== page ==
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Don't Push Your Luck St. Patrick's Day Weekend: Buzzed Driving is Drunk Driving
March 13, 2013

Lieutenant Gregg Hastings
Oregon State Police
(503) 731-3020 ext 247
 
Lieutenant Steve Alexander
Multnomah County Sheriff's Office
Office: (503) 251-2427
 
Sergeant Peter Simpson
Portland Police Bureau
Office: (503) 823-0830



As St. Patrick's Day (Sunday, March 17) approaches, Oregon State Police (OSP), local law enforcement agencies and traffic safety partners urge everyone to designate a sober driver and don't get behind the wheel if you've been drinking. Remember: 'Buzzed Driving is Drunk Driving', so pledge and plan now to drive sober. To see videos and learn more while making the pledge to not drive while buzzed go to
http://buzzeddriving.adcouncil.org/.
 
"If alcohol is going to be part of your festivities, make sure you designate a sober driver to get home safely, or contact a local sober ride program or community-available transportation for a safe ride home," said OSP Sergeant Greg Plummer, DUII/SFST Program Coordinator. "Even if you've had just a few drinks, don't push your luck and try to drive."
 
OSP troopers, Portland Police Bureau (PPB) and Multnomah County Sheriff's Office are partnering for increased DUII enforcement in the Portland area Saturday and Sunday, March 16 & 17. This interagency effort is designed to encourage people to have a designated driver at all times while seeking those who would endanger others but driving while impaired. The OSP Mobile DUII Processing Center (MDPC) motor home will be parked at PPB Central Precinct to assist with processing arrested DUII drivers. The MDPC was purchased 5 years ago through grant provided through ODOTs Transportation Safety Division and is equipped with three intoxilyzers, stations with laptops and printers, and two temporary holding cells. The unit also includes emergency supplies, cell phones and radio communications equipment.
 
Last year on St. Patrick's Day between 12 noon, Saturday, March 17, and 4:00 a.m., Sunday, March 18, three people died in two separate traffic crashes in Oregon. Neither crash was alcohol-involved. Two people died the previous year after four years of no reported traffic fatalities in Oregon during the St. Patrick's Day holiday period.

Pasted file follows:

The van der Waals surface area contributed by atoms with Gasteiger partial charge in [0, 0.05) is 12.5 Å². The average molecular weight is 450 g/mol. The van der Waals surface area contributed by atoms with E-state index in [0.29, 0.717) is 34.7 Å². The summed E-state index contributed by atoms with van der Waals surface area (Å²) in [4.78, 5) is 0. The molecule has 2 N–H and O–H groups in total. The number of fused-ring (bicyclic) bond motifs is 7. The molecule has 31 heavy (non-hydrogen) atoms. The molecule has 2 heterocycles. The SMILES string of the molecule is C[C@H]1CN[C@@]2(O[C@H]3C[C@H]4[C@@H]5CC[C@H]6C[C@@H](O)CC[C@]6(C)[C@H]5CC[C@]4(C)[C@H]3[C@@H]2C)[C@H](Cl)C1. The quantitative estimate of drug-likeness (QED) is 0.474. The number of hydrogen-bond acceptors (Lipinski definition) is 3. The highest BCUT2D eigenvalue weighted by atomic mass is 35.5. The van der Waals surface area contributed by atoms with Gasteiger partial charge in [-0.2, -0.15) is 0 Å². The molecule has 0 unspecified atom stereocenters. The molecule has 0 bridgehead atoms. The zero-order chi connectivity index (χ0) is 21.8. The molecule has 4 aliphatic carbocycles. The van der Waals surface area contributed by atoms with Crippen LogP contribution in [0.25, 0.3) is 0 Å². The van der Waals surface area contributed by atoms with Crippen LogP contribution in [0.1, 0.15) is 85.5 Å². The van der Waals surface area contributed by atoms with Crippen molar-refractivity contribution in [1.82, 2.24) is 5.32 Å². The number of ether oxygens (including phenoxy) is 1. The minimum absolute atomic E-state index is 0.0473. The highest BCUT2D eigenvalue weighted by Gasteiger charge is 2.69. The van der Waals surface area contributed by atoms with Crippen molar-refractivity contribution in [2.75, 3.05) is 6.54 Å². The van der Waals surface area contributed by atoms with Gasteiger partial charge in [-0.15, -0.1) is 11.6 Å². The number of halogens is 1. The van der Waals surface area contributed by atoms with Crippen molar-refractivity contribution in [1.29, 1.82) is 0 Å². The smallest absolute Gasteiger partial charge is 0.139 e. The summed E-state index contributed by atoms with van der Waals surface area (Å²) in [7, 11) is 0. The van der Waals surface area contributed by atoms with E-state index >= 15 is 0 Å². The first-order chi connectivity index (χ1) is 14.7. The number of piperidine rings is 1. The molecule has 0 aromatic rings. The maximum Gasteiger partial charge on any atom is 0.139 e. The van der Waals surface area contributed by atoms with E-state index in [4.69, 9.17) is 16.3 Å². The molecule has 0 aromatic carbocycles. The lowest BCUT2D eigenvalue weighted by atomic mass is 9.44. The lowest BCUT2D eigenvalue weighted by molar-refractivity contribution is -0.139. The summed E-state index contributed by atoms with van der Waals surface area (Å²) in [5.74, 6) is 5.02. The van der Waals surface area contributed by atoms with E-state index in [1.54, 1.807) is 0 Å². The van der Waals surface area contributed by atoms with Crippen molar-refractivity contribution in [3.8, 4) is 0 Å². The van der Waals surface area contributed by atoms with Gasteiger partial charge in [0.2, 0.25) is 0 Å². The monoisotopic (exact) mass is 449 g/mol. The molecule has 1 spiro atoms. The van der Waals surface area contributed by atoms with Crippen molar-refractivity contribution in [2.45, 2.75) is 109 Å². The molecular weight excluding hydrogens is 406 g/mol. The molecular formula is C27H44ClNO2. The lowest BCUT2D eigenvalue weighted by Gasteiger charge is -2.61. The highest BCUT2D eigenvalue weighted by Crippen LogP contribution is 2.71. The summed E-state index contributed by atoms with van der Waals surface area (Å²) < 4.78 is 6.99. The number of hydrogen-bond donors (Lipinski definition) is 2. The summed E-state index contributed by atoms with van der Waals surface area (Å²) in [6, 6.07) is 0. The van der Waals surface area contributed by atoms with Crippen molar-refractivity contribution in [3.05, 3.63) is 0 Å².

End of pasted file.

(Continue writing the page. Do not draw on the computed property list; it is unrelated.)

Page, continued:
The National Highway Traffic Safety Administration reports over 700 people were killed nationwide in crashes involving a drunk driver during the St. Patrick's Day holiday from 2006 - 2010. On average, every 51 minutes a person is killed in a drunk-driving crash in the United States.
 
OSP troopers and local law enforcement officers will be on the lookout for intoxicated and other dangerous drivers. Last year, OSP troopers reported 23 DUII arrests statewide during the above mentioned 16-hour period. Eighteen of the 23 arrests happened between midnight and 4:00 a.m.
 
Oregon State Police, Oregon State Sheriffs' Association, Oregon Association of Chiefs of Police, ODOT and the Oregon Health Authority's Addictions and Mental Health Division recommend the following precautions to help everyone enjoy a safe St. Patrick's Day:
 
*Plan a safe way home before the festivities begin and designate a sober driver.
*If you decide to drink once you're out, use a taxi, call a sober friend or family member, or use public transportation.
*If you happen to see a drunk driver on the road, contact your local law enforcement by calling 9-1-1 or 1-800-24-DRUNK.
*If you are hosting a party, serve plenty of food and non-alcoholic beverages.
*And remember, if you know someone who is about to drive or ride while impaired, take their keys and help make other arrangements to get them to where they are going safely.
 
Additional information is available at www.StopImpairedDriving.org.
 
Questions about any local enforcemenet efforts should be directed to your local law enforcement agencies and OSP offices.